But they do not dictate.
I have worked with dreamers with many different faiths – from muslim to jewish to druid to catholic to zen buddhist to wicca to new age to atheist to agnostic. I have worked with dreamers and witnessed how dreams work within a person’s faith and way of being in their spiritualities. From being orthodox in their religion to being “loose” in their religion, the way I had been.
I have found that our dreams work with our beliefs, work with us in how we believe around our spiritual path, in beautiful and profound and even funny ways.
Such devotion and longing and connection I have witnessed in my work.
Are there challenges presented by the dreams around faith and practices? Do our dreams ask us to ask questions and question our assumptions? Do our dreams challenge us to make our own determinations? Of course. Is there tenderness and honoring of a soul’s chosen way to be on the sacred path? Of course.
But there is no “right way”. Only the way that sings and feels true for the dreamer.
Our dreams work with each of us to find those moments of grace, like the moment for me on that bench in front of the mass-produced image of Mary. To open the way for us, no matter the way.
To show us there is grace everywhere, even in the difficult. There is grace open to us, that does not need to be bestowed on us from some outside entity.
When I was young and flush with newfound anger at the injustices, I was finally allowing myself to witness [something I had not “needed” to do, something I was “taught” not to do because of being a white woman in a system of white supremacy and systemic racism], I remember how good it felt to be angry, to have the anger clarify me and wake me up. I felt righteous.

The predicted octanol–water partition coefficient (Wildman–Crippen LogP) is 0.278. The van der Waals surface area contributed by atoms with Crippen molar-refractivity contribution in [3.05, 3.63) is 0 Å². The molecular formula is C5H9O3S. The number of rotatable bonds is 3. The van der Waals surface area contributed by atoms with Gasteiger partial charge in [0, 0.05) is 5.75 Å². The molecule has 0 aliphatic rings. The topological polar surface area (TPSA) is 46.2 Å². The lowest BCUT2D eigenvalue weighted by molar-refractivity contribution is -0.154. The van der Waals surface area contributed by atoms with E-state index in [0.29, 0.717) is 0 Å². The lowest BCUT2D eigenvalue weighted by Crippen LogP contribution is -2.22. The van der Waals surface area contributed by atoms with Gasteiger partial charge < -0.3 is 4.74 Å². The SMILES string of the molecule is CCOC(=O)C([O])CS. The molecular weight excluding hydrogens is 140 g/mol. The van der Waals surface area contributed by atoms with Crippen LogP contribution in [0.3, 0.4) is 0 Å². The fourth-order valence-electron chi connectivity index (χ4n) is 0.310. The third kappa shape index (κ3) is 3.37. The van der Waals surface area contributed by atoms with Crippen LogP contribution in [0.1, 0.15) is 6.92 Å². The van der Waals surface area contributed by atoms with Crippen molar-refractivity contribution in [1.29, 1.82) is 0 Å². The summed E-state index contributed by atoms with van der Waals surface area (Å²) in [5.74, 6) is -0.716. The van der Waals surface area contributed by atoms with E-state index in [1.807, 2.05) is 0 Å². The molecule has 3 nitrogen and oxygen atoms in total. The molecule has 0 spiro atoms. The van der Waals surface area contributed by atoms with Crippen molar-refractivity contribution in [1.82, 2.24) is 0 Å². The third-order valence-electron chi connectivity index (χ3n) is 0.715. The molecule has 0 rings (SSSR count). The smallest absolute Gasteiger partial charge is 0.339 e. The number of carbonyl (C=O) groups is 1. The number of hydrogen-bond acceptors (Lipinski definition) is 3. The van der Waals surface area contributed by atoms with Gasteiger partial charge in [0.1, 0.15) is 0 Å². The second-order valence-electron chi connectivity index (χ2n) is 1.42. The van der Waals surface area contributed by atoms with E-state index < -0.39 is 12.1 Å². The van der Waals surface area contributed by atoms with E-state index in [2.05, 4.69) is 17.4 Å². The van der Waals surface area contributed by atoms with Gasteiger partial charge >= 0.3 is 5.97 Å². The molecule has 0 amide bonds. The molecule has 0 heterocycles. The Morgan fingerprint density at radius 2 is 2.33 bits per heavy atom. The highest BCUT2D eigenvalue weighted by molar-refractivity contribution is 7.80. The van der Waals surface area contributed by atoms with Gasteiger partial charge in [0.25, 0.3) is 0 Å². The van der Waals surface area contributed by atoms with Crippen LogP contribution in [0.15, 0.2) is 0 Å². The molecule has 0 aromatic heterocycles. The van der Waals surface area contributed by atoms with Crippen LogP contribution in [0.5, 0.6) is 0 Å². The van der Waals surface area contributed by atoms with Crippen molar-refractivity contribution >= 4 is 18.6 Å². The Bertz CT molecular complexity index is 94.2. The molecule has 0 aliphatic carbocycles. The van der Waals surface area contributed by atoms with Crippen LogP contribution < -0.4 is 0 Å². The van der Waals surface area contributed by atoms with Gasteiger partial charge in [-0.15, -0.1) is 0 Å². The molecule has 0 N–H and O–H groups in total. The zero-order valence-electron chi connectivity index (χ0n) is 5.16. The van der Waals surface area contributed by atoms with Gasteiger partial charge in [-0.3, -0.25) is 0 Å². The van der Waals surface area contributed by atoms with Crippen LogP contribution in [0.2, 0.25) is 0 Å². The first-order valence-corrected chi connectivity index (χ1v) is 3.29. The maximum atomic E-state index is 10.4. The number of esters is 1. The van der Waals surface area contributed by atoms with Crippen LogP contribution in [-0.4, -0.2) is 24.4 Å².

I am no longer young nor flush with that kind of anger.
My anger now is woven with grief and tenderness. Just as we, as individuals, do terrible things because we believe them necessary for survival, we believe them necessary based on irrational fear, we believe them necessary to maintain power and control [which we believe necessary to survive], so then we build organizations based on those beliefs and fears and desires to control. At any cost.
Grief and sadness. How the teachings of extraordinary beings are taken and turned into “doctrine”. My original teacher, the Christ of the gospels I read, never organized a church or built a building or dictated what things meant or did not mean. We do not know exactly what he said, since the “gospels” were written well after his death, since the “gospels” were written by people who wanted to consolidate their new religion. Since the “gospels” considered “canonical” to my church were written with intentions of their time – like making another group of people bad. Like trying to convince other groups of people through their own ways of thinking, i.e., laying new religion rituals over the old religion rituals.
I think of survival and the drive for control and power. How fear driven. How, when fear driven, the unabashedness I so love can be used to be unabashedly prejudice and violent and harmful.
How fear driven a church is when it unabashedly states it cannot offer “grace” to something it cannot control, like people’s sexuality. How fear driven an organization is when it unabashedly cannot recognize or allow the grace of all people to grace the organization. How fear driven when an organization drives its people unabashedly to condemn others.
Grief and sadness. Anger, still, yes. But not condemnation. When I lay on that marble bench as a teenager and felt touched by grace, felt reassured in my terror, felt heard, felt seen, felt held – part of what had opened the door for me to receive came from this church, came from the teachings I heard on Sundays.
Came, primarily, from that place of unabashedness.
I am still learning this particularly challenging lesson. To be unabashed. No longer toward doctrine, nor violence, nor hatred wrapped in the veil of devotion. But unabashed in curiosity of grace, of love, of magic. Unabashed in knowing that it is all interwoven – the grace with the trauma, the love with the grief, the magic with terror.
Next: The In Between